You have been outspoken in your advocacy of using military means to remove regimes. Why do you consider this such an attractive option?
BOB WEINSTEIN, SAN DIEGO
It's a question of how you deal with the most serious threats to the U.S. There are regimes that I don't think are susceptible to being talked out of their nuclear weapons.
How should Iranians feel about the unfriendly threats of war issued by the U.S.?
ALI FARROKHIAN, TEHRAN
Our concern is not with the Iranian people, and I think we've gone out of our way to make it clear. If it ever did come to the use of military force, we need to make it clear to the people of Iran that this is not aimed against them.
Is there is a diplomatic solution to the Iranian ambition for nuclear weapons?
MEMI SOFER, BE'ER SHEVA, ISRAEL
There might have been four years ago, but I think we've passed that point. Iran is not going to be chatted out of its nuclear-weapons ambitions.
Why does the U.S. have different standards for nations developing nuclear technology?
ALTI MÁR SIGUROSSON, REYKJAVIK
Because different countries are different. I would not fear an Iceland with nuclear weapons any more than I fear a Britain with nuclear weapons. I do fear Iran or North Korea with nuclear weapons.
Given the U.N.'s endemic inertia, corruption and competing national agendas, do you think it still serves America's national interest to be a member?
ROBERT MEEKS, EL PASO, TEXAS
It does, although it's not a body that I would rest our foreign policy on. The U.N. [however] can be a useful instrument of American foreign policy.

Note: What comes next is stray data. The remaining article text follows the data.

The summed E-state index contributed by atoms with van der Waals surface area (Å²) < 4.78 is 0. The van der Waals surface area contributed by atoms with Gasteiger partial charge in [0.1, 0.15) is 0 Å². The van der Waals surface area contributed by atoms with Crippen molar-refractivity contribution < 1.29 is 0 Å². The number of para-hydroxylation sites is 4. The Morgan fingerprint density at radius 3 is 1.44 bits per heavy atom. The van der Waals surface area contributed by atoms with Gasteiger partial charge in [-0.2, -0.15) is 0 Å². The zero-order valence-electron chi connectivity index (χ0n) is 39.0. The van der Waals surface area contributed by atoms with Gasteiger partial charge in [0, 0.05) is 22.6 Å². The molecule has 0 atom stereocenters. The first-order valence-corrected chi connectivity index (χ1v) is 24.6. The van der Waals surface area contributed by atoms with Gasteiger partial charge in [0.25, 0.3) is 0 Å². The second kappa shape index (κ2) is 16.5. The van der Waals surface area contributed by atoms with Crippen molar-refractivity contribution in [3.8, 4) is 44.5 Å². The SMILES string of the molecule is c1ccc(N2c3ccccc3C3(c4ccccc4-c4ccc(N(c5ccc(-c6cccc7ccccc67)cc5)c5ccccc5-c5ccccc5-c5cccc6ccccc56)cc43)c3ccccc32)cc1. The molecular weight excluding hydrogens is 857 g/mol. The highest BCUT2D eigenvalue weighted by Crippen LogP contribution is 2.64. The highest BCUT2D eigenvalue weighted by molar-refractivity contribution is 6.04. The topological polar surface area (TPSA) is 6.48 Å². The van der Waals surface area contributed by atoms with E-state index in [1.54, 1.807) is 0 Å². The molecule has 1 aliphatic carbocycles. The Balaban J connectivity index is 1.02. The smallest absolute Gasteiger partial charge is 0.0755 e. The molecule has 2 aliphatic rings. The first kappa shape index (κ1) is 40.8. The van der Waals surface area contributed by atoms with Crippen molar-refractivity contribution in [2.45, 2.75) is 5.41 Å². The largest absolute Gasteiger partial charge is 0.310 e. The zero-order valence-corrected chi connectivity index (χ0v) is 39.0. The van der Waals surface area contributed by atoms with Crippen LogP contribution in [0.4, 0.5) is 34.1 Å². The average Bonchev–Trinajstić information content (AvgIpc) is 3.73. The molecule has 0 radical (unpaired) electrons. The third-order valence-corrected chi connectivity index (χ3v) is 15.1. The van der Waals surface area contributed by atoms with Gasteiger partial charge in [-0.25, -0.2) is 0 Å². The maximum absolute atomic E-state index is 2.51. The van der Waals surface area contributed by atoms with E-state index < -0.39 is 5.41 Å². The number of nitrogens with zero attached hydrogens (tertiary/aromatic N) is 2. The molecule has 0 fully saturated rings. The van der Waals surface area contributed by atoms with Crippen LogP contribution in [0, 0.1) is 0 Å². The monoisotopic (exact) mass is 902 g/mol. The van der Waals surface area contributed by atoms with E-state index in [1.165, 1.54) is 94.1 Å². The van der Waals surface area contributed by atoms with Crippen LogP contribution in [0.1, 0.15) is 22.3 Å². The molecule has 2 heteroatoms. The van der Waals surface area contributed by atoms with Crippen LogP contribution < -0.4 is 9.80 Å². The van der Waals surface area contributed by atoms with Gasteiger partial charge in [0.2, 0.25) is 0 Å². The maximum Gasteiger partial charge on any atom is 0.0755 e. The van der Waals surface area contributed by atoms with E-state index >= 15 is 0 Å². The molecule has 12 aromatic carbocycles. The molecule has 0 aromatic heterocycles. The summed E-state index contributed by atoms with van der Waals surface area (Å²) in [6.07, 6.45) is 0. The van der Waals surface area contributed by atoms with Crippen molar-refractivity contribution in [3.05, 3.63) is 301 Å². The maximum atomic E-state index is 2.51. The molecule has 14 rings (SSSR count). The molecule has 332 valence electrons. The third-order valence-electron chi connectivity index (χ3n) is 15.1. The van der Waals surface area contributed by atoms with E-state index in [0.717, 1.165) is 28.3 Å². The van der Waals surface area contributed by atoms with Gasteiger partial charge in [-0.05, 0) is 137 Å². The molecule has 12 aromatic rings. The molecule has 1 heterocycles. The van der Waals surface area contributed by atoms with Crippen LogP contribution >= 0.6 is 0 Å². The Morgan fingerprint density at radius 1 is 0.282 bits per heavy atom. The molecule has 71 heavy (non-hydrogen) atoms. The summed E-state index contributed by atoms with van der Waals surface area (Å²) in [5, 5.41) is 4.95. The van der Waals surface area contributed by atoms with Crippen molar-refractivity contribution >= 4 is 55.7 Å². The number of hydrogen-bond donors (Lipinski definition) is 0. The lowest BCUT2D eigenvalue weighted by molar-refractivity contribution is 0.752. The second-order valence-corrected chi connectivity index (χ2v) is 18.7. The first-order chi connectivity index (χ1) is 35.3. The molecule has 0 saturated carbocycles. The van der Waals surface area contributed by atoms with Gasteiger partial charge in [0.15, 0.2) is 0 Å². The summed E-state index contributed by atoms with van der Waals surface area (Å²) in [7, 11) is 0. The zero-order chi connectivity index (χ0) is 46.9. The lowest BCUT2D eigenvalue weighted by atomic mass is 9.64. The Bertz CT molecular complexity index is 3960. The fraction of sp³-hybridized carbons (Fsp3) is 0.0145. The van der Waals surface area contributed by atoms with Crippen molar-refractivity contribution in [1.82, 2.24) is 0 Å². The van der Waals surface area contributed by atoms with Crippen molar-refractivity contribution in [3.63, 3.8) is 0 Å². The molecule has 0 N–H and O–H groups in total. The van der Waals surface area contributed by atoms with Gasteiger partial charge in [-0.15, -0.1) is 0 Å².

What is your opinion of the India/U.S. nuclear deal? Do you support or oppose it?
SUREN DEVALA HUNTINGTON, NEW YORK
I don't think it's a very good deal from the U.S. point of view. I do think that accepting the reality that [India and Pakistan would have] nuclear weapons had to come to the center of American foreign policy. But this particular deal with India was inadequate.
What do you think is the root cause of the anti-American sentiment sweeping the nations of the world?
CHRISTCHURCH, NEW ZEALAND
I don't think there's anti-American sentiment sweeping the world. The U.S. is most responsible for peace and security in the world. We didn't ask for that [role]. But I would say to people who hold that view, Be careful what you ask for. Because if you say, "America, go home," at some point, we may just do it.
Who are your diplomatic role models and why?
TOM ATWOOD, CHARLOTTE, N.C.
[Secretary of State] James Baker, who I served under in the first Bush Administration. He knew how politics operated both domestically and internationally.
What has been the biggest foreign policy mistake of the current Administration?
KEITH KUPER, ACKLEY, IOWA
The one that's still unfolding. The Administration has taken a U-turn on how to handle the threat of proliferation of nuclear weapons from countries like North Korea and Iran.
Is it possible for the U.S. to win the war in Iraq with our current strategy?
RUXIANG WU, ATLANTA
The surge policy is the only coherent policy we can follow. I think people need to calculate the adverse consequences for our friends and allies in the region if we withdraw precipitously from Iraq.